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Xmas (0001-2000)

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The history of the Xmas celebration, Saint Nicholas, Kris Krimble, Santa Claus, and Father Christmas
    0001  CEThe first Christmas, according to calendar-maker Dionysus Exiguus
c.    0300  CEThe first well-known gift-giver, Saint Nicholas who lived in Myra (now Turkey). Some years later he became a bishop, hence the bishop's hat or miter, long flowing gown, white beard and red cape.
 25 Dec 0336  CEThe first recorded celebration of Christmas on this day took place in Rome. By this year Dec 25 was established in the Liturgy of the Roman Church as the birthday of Jesus.
    1551  CEThe term 'Xmas' was used at least this early for Christmas. The short form derived from the Greek letters 'XP', chi and rho, as an abbreviation of the Greek symbol for Christ.
   Dec 1773  CEA New York newspaper reported that groups of Dutch families had gathered to honor the anniversary of Saint Nicholas's death. The name Santa Claus evolved from Nick's Dutch nickname, 'Sinter Klaas', a shortened form of Sint Nikolaas (Dutch for Saint Nicholas). It was reported again in 1774.
    1804  CEThe New York Historical Society was founded with Nicholas as its patron saint, its members reviving the Dutch tradition of Saint Nicholas as a gift-bringer.
    1804  CEJohn Pintard, a member of the New York Historical Society, distributed woodcuts of Saint Nicholas at the society's annual meeting. The background of the engraving contains now-familiar Santa images including stockings filled with toys and fruit hung over a fireplace.
    1809  CEWashington Irving, gave Americans their first detailed information about the Dutch version of Saint Nicholas. His 'History of New York', published under the pseudonym Diedrich Knickerbocker, Irving described the arrival of the saint on horseback (unaccompanied by Black Peter) each Eve of Saint Nicholas.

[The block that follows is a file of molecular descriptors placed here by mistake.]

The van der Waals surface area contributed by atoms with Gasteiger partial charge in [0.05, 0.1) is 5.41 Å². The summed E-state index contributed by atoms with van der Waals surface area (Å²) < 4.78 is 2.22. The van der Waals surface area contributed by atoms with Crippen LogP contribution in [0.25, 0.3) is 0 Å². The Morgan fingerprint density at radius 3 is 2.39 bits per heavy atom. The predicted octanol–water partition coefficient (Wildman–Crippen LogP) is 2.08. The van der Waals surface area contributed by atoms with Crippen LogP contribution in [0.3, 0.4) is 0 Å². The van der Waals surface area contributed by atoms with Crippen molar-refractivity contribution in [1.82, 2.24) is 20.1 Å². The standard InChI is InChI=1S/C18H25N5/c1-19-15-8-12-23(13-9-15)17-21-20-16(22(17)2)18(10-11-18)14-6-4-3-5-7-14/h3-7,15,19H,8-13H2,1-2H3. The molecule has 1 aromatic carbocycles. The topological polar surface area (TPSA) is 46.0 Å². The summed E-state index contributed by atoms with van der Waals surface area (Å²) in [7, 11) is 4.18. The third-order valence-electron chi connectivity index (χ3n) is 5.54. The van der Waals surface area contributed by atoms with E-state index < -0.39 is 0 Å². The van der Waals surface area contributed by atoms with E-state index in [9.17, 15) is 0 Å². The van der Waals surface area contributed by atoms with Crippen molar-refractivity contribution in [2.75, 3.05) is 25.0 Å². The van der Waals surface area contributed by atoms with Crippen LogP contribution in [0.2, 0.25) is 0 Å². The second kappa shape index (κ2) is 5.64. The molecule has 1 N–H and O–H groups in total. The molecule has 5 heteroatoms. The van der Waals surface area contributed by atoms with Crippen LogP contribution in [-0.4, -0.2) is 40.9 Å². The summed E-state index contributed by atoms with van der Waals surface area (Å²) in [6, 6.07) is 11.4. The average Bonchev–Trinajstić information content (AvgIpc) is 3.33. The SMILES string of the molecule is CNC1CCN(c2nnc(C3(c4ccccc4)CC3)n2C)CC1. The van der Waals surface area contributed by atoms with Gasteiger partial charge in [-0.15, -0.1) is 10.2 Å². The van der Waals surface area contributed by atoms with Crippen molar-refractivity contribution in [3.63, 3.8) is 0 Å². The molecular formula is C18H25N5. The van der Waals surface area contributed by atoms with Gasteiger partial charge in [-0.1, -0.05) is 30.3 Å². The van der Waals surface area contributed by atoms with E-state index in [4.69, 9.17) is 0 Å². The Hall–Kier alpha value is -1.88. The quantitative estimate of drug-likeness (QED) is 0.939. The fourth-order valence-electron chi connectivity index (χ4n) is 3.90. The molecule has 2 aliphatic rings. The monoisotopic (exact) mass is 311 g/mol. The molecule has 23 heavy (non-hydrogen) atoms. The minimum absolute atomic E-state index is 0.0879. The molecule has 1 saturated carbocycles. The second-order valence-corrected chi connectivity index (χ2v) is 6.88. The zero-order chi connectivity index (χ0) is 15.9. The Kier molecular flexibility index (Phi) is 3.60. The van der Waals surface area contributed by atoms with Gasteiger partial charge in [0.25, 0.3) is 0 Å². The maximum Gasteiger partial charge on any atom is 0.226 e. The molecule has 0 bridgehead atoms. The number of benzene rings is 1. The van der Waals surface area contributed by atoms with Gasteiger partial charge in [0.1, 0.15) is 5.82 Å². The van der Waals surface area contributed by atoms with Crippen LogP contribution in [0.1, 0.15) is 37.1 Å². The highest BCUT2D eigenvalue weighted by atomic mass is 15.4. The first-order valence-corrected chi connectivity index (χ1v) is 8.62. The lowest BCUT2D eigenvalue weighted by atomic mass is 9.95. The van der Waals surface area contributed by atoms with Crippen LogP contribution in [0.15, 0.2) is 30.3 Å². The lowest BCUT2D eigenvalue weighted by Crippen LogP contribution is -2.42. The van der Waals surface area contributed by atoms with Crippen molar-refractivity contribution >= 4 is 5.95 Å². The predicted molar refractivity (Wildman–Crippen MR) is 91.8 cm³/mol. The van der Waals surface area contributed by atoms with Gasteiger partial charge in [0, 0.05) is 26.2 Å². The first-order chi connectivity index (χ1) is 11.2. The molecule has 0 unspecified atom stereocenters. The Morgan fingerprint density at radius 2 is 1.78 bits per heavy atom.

1810  CEWhen Washington Irving became a member of the New York Historical Society, the annual Saint Nicholas Day dinner festivities included a woodcut of the traditional Nicholas figure (tall, with long robes) accompanied by a Dutch rhyme about 'Sancte Claus' (in Dutch, 'Sinterklaas').
    1812  CEWashington Irving revised his 'History of New York', adding details about Nicholas 'riding over the tops of the trees, in that selfsame waggon wherein he brings his yearly presents to children'.
c.    1820  CEIn parts of Europe such as Germany, Nicholas the gift-giver had been superseded by a representation of the infant Jesus, the Christ child, or 'Christkindlein'. The Christkindlein accompanied Nicholas-like figures with other names, such as 'Pre Nel' in France, or he travelled with a dwarf-like helper, known in some places as 'Pelznickel', or Nicholas with furs. 'Belsnickle' in German-American dialect, was represented by adults who dressed in furry disguises, visited while children were still awake, and put on a scary performance. Gifts found by children the next morning were credited to Christkindlein, who had come while everyone was asleep.